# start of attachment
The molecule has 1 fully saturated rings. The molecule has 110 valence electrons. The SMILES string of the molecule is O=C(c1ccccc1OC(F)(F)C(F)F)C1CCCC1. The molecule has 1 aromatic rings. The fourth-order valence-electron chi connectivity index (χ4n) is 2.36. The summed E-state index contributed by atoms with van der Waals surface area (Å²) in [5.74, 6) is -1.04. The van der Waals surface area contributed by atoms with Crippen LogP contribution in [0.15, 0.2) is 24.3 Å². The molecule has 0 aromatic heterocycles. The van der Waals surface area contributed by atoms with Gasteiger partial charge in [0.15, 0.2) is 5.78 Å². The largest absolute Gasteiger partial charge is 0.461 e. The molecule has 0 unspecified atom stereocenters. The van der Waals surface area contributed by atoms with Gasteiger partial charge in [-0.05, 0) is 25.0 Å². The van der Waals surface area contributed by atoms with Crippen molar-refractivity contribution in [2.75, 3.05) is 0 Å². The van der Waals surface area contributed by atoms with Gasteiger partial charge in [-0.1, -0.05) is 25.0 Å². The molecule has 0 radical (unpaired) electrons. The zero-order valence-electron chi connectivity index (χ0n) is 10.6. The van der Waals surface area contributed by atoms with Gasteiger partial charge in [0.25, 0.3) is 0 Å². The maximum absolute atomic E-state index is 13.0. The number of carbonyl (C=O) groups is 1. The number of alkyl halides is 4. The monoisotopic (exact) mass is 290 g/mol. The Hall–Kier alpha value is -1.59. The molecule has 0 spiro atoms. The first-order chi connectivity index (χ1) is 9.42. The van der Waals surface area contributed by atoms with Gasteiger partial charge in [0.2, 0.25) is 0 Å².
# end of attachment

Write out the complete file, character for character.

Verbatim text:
The molecule has 1 fully saturated rings. The molecule has 110 valence electrons. The SMILES string of the molecule is O=C(c1ccccc1OC(F)(F)C(F)F)C1CCCC1. The molecule has 1 aromatic rings. The fourth-order valence-electron chi connectivity index (χ4n) is 2.36. The summed E-state index contributed by atoms with van der Waals surface area (Å²) in [5.74, 6) is -1.04. The van der Waals surface area contributed by atoms with Crippen LogP contribution in [0.15, 0.2) is 24.3 Å². The molecule has 0 aromatic heterocycles. The van der Waals surface area contributed by atoms with Gasteiger partial charge in [0.15, 0.2) is 5.78 Å². The largest absolute Gasteiger partial charge is 0.461 e. The molecule has 0 unspecified atom stereocenters. The van der Waals surface area contributed by atoms with Gasteiger partial charge in [-0.05, 0) is 25.0 Å². The van der Waals surface area contributed by atoms with Crippen molar-refractivity contribution in [2.75, 3.05) is 0 Å². The van der Waals surface area contributed by atoms with Gasteiger partial charge in [-0.1, -0.05) is 25.0 Å². The molecule has 0 radical (unpaired) electrons. The zero-order valence-electron chi connectivity index (χ0n) is 10.6. The van der Waals surface area contributed by atoms with Gasteiger partial charge in [0.25, 0.3) is 0 Å². The maximum absolute atomic E-state index is 13.0. The number of carbonyl (C=O) groups is 1. The number of alkyl halides is 4. The monoisotopic (exact) mass is 290 g/mol. The Hall–Kier alpha value is -1.59. The molecule has 0 spiro atoms. The first-order chi connectivity index (χ1) is 9.42. The van der Waals surface area contributed by atoms with Gasteiger partial charge in [0.2, 0.25) is 0 Å².